“That was probably the worst period of my life so far,” he said. “But it also had something good in it so you don’t start flying too high and losing the ground under your feet and thinking you’re better than everybody else. You realize how important the small and simple things – like being healthy – really are in your life. It was a bad time, but it had some good in it, and I look at it like if it doesn’t kill me it makes me stronger. I hope it works that way.”

Strange how fate can have its way of putting the brakes on things just as they’re beginning to take off, and they were taking off for Krauss in 2010. Unbeaten on the European scene and one of the continent’s top prospects, “Panzer” finished all nine of his previous foes before going the route with Scanlon in his home country. He admits to being nervous before his UFC debut, but he didn’t show it in the fast-paced and action-packed three rounder.

“I always love to fight, and as soon as I step into the cage I feel that all the pressure goes away and I’m doing what I like most,” he said. “I felt a little bit more tense, and I felt like I couldn’t compete on my best level. But it still worked out pretty good.”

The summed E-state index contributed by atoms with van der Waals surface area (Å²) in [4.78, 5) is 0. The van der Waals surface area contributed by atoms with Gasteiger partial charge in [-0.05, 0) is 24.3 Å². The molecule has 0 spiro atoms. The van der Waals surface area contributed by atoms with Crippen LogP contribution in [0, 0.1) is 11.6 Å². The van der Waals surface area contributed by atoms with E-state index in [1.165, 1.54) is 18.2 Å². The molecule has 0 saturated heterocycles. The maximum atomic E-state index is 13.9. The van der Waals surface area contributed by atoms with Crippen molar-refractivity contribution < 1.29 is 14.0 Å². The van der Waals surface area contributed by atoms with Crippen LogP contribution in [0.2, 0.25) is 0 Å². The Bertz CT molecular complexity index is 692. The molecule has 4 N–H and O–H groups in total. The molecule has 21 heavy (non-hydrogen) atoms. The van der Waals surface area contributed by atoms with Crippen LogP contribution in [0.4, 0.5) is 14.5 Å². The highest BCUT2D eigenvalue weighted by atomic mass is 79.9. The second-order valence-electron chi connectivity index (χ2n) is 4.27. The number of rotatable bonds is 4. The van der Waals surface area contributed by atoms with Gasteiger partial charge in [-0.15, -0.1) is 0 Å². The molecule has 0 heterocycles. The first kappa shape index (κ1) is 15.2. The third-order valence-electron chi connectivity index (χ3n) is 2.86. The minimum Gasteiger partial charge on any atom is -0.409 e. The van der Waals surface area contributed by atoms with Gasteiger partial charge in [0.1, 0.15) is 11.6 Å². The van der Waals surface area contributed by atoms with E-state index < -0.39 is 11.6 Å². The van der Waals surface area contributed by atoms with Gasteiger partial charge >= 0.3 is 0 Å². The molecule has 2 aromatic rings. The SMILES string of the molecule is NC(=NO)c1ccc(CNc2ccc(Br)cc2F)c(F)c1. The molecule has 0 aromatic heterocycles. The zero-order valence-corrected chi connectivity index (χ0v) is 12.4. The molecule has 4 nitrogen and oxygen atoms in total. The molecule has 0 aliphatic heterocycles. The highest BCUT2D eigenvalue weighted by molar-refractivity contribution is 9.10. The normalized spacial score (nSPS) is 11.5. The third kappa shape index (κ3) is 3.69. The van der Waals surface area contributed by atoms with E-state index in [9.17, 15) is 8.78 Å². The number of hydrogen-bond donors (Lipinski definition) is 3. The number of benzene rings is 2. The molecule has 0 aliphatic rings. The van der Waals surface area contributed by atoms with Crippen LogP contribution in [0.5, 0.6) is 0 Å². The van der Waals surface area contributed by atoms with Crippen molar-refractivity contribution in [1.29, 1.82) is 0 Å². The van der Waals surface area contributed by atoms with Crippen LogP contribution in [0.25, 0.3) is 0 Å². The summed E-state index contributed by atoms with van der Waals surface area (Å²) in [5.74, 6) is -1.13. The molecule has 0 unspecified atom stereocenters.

That would be an understatement. But then disaster struck, and the highly touted prospect when from headlines to the back pages in a New York minute.

“It really was a contrast,” he said. “One moment you’re flying super high and everyone’s talking to you and wanting to see you fight again, and you feel like, ‘yeah, I’m doing really good right now and I want to keep going and try to achieve as much as possible.’ Then the next minute you’re out completely and can’t do anything anymore.”

Eventually, Krauss healed up and got the green light to go back to the gym, and when he got the call to face Hathaway, he kept his tradition of taking his show on the road for training camp intact by heading to Wisconsin. But why not go back to San Diego, where he worked for the Scanlon fight?